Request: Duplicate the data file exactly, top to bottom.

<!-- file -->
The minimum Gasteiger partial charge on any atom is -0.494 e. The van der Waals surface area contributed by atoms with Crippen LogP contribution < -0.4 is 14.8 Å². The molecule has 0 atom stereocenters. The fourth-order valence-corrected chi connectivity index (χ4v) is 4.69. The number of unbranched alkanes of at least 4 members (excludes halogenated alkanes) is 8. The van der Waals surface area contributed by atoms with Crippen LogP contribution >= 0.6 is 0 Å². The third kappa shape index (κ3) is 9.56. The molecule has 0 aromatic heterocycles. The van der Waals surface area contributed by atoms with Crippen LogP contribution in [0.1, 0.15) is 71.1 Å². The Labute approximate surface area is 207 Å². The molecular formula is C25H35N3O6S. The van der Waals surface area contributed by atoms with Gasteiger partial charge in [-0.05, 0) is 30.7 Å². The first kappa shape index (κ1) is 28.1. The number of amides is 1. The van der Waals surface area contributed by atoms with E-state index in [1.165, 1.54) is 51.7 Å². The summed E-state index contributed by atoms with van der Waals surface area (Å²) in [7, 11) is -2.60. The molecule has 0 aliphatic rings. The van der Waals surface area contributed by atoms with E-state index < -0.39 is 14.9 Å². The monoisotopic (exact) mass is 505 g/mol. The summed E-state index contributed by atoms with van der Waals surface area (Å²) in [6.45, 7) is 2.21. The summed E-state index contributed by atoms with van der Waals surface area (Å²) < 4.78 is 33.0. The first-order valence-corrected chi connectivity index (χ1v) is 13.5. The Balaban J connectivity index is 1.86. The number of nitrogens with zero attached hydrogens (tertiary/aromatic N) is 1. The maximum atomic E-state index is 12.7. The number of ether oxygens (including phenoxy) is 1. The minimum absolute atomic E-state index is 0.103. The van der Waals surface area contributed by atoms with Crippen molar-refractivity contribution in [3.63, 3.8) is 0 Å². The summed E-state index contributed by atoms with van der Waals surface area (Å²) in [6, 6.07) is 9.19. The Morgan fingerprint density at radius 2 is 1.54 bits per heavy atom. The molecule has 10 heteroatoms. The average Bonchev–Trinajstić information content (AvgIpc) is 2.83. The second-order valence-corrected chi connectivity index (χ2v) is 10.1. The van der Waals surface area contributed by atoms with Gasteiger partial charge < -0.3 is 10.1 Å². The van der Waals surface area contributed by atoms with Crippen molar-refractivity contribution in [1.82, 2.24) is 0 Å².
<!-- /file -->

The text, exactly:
The minimum Gasteiger partial charge on any atom is -0.494 e. The van der Waals surface area contributed by atoms with Crippen LogP contribution < -0.4 is 14.8 Å². The molecule has 0 atom stereocenters. The fourth-order valence-corrected chi connectivity index (χ4v) is 4.69. The number of unbranched alkanes of at least 4 members (excludes halogenated alkanes) is 8. The van der Waals surface area contributed by atoms with Crippen LogP contribution >= 0.6 is 0 Å². The third kappa shape index (κ3) is 9.56. The molecule has 0 aromatic heterocycles. The van der Waals surface area contributed by atoms with Crippen LogP contribution in [0.1, 0.15) is 71.1 Å². The Labute approximate surface area is 207 Å². The molecular formula is C25H35N3O6S. The van der Waals surface area contributed by atoms with Gasteiger partial charge in [-0.05, 0) is 30.7 Å². The first kappa shape index (κ1) is 28.1. The number of amides is 1. The van der Waals surface area contributed by atoms with E-state index in [1.165, 1.54) is 51.7 Å². The summed E-state index contributed by atoms with van der Waals surface area (Å²) in [7, 11) is -2.60. The molecule has 0 aliphatic rings. The van der Waals surface area contributed by atoms with E-state index < -0.39 is 14.9 Å². The monoisotopic (exact) mass is 505 g/mol. The summed E-state index contributed by atoms with van der Waals surface area (Å²) in [6.45, 7) is 2.21. The summed E-state index contributed by atoms with van der Waals surface area (Å²) < 4.78 is 33.0. The first-order valence-corrected chi connectivity index (χ1v) is 13.5. The Balaban J connectivity index is 1.86. The number of nitrogens with zero attached hydrogens (tertiary/aromatic N) is 1. The maximum atomic E-state index is 12.7. The number of ether oxygens (including phenoxy) is 1. The minimum absolute atomic E-state index is 0.103. The van der Waals surface area contributed by atoms with Crippen molar-refractivity contribution in [3.63, 3.8) is 0 Å². The summed E-state index contributed by atoms with van der Waals surface area (Å²) in [6, 6.07) is 9.19. The Morgan fingerprint density at radius 2 is 1.54 bits per heavy atom. The molecule has 10 heteroatoms. The average Bonchev–Trinajstić information content (AvgIpc) is 2.83. The second-order valence-corrected chi connectivity index (χ2v) is 10.1. The van der Waals surface area contributed by atoms with Gasteiger partial charge < -0.3 is 10.1 Å². The van der Waals surface area contributed by atoms with Crippen molar-refractivity contribution in [1.82, 2.24) is 0 Å².